Why not a warning?
Sixty-three percent of Americans think the feds should respect marijuana laws, but some Michiganders have a hard time accepting the Michigan Medical Marijuana Act.
One reason is that they have noticed problematic behavior from a member of their family or friend who is using cannabis (marijuana).
It is uncomfortable to be in their presence. Ann Arbor has numerous marijuana dispensaries up and down the college town streets with same-day certification from doctors for an inexpensive fee.
It takes as little as 20 minutes to complete a form without having to provide documentation to support alleged medical problems.
Little do people realize that although marijuana (cannabis) may not be physically addictive, when it is consumed it has both psychoactive and physiological effects.
Some negative effects are causing an increased heart rate, memory and learning loss, a subjective change in perception, alteration in mood, reduction in blood pressure, just to name a few health hazards.
If cannabis is supposed to be therapeutic, then there should be all positive and no negative effects.
Marijuana is typically consumed by smoking, further contributing to potential adverse effects.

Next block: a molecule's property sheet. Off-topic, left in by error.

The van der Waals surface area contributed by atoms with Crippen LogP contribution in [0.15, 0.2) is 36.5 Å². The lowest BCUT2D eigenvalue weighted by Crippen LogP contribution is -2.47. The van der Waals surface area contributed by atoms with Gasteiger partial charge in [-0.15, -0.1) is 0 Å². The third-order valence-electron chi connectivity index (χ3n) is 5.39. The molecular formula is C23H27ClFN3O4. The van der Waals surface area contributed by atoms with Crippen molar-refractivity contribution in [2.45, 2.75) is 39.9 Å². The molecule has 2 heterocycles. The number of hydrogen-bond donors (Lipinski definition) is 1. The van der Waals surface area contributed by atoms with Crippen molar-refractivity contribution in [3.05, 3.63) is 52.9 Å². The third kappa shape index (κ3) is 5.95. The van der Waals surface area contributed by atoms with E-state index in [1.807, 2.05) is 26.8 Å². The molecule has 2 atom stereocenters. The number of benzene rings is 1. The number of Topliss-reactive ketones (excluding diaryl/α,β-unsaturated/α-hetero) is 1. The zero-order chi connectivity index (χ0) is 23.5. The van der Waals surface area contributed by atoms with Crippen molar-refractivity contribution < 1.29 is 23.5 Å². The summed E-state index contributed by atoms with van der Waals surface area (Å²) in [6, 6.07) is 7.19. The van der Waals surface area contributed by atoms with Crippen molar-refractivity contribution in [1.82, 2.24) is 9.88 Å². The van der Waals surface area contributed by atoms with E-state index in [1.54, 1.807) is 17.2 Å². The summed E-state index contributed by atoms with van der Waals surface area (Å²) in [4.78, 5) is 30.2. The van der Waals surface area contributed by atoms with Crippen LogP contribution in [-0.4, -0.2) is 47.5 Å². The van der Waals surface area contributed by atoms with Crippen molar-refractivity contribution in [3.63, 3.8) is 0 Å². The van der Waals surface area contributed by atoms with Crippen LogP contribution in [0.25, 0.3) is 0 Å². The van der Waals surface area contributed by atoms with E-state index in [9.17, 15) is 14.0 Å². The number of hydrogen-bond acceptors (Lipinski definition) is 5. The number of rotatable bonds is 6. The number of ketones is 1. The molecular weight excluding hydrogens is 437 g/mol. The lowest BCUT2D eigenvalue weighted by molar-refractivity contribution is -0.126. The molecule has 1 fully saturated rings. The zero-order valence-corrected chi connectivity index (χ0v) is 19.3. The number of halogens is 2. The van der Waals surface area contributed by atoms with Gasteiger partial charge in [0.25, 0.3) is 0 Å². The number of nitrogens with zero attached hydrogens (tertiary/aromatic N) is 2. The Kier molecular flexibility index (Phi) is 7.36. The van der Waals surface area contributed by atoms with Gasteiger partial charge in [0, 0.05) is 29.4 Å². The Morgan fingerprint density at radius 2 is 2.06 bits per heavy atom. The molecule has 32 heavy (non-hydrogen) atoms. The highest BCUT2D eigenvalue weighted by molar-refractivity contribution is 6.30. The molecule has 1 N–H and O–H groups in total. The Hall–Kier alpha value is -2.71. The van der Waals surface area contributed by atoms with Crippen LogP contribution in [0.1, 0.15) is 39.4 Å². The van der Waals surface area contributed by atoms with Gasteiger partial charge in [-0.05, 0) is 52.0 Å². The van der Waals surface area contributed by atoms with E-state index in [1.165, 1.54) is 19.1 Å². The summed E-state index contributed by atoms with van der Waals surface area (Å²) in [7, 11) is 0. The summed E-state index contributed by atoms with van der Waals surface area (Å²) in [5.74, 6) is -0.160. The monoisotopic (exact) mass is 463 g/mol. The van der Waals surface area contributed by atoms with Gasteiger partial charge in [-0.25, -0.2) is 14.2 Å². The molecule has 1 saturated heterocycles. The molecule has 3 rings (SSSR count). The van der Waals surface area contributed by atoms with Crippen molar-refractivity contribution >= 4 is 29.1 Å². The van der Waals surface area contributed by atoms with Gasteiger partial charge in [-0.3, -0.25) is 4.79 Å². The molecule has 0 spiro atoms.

We put a health warning on cigarettes, alcohol and other vices, why not place a warning on marijuana?
Not a radical proposal
I heartily agree with the Record-Eagle editorial of Wednesday, Jan. 30. The editorial calls for changing our state Legislature to a part-time body.
This is not such a radical proposal since it is already the practice in many states.
At an annual salary of over $71,000, Michigan ranks fourth in the nation.
At a time when we see schools getting by on less and Michigan's infrastructure deteriorate, why do we continue to pay so much for a Legislature which seems mostly concerned with passing legislation to weaken unions, nullify federal gun regulations and change the way we elect a president in a way that will help the Republican Party increase political power?